A simple diet change that could save 750 thousand lives

Forage fish, such as herrings, sardines and anchovies, “It is a promising alternative to red meat” and its increased consumption could offer important benefits for public health, avoiding between 500,000 and 750,000 deaths in 2050 worldwide.

The study is a data analysis led by the National Institute of Environmental Studies in Tsukuba (Japan), which adds that the prevalence of disability due to diseases could be significantly reduced related to diet.

The possible deaths avoided would be related, in particular, to coronary heart disease and would also save between 8 and 15 million years of life lived with disability, most of them concentrated in low- and middle-income countries.

Forage fish, limited supply

Forage fish can only replace a fraction, about 8%, of global red meat due to its limited supply, but could increase global daily per capita fish consumption close to the recommended level, as well as reduce food consumption by 2%. deaths from coronary heart disease, stroke, diabetes and bowel cancer in 2050.

Adopting this type of diet would be “especially useful” for low- and middle-income countries, where these fish are cheap and abundant, and where the number of victims of heart diseasesin particular, is high.

The research published by BMH Global Health is based on databases on red meat forecasts for 2050 in 137 countries and historical data on forage fish catches in marine habitats.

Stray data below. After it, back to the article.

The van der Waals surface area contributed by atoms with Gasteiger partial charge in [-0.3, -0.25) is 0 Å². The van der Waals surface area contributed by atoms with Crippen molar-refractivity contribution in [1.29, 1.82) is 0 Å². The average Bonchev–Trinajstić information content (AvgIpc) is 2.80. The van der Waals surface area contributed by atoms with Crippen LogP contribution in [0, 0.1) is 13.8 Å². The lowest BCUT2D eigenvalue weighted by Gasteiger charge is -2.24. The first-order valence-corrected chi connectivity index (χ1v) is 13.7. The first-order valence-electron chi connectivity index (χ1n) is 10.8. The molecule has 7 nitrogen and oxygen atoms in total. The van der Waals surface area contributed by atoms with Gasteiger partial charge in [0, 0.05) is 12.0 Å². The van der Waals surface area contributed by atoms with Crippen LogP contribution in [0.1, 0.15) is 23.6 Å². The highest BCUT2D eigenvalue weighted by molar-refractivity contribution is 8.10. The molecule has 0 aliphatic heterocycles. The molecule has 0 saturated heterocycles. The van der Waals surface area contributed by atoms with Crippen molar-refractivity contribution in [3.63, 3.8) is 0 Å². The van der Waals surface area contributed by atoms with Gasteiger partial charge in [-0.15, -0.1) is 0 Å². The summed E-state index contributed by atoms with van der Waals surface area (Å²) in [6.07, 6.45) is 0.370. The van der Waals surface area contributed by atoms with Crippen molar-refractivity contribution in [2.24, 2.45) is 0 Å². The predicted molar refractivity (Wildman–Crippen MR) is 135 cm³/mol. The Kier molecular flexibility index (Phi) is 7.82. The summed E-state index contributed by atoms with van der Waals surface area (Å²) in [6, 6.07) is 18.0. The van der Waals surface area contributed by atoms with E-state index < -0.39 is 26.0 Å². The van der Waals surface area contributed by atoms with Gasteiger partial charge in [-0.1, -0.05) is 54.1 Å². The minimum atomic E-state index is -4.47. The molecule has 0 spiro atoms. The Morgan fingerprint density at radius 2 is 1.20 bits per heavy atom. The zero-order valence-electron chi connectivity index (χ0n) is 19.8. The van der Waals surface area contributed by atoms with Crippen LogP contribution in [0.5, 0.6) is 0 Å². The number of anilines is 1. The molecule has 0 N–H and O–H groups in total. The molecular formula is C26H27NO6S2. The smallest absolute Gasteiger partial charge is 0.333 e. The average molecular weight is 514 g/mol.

Dangers associated with the consumption of red meat

There is increasing evidence linking the consumption of red and processed meat with an increased risk of non-communicable diseases, which accounted for around 70% of all deaths in the world in 2019.

Of these, the study recalls, coronary heart disease, stroke, diabetes and bowel cancer accounted for almost half (44%) of this figure, with coronary artery diseases taking the lion’s share.

Marine forage fish are rich in omega-3 long-chain polyunsaturated fatty acids, whose intake can prevent coronary heart disease, and are abundant in calcium and vitamin B12. Additionally, they have the lowest carbon footprint of all animal food sources.

Currently, researchers recall, three quarters of the catches, including a significant amount caught off the coasts of countries suffering from food insecurity and malnutrition, are crushed to obtain fish meal and oil, which are used, above all, in fish farming for high-income consumers.

Important public health benefits

The researchers created four different scenarios, each representing a different pattern of forage fish allocation on a global scale.

The analysis showed that, if widely adopted for direct human consumption, forage fish could provide important public health benefits, especially in terms of reducing the incidence of coronary heart disease, summarizes BMJ.

For landlocked countries, the study indicates that global marketing and trade in forage fish should be expanded.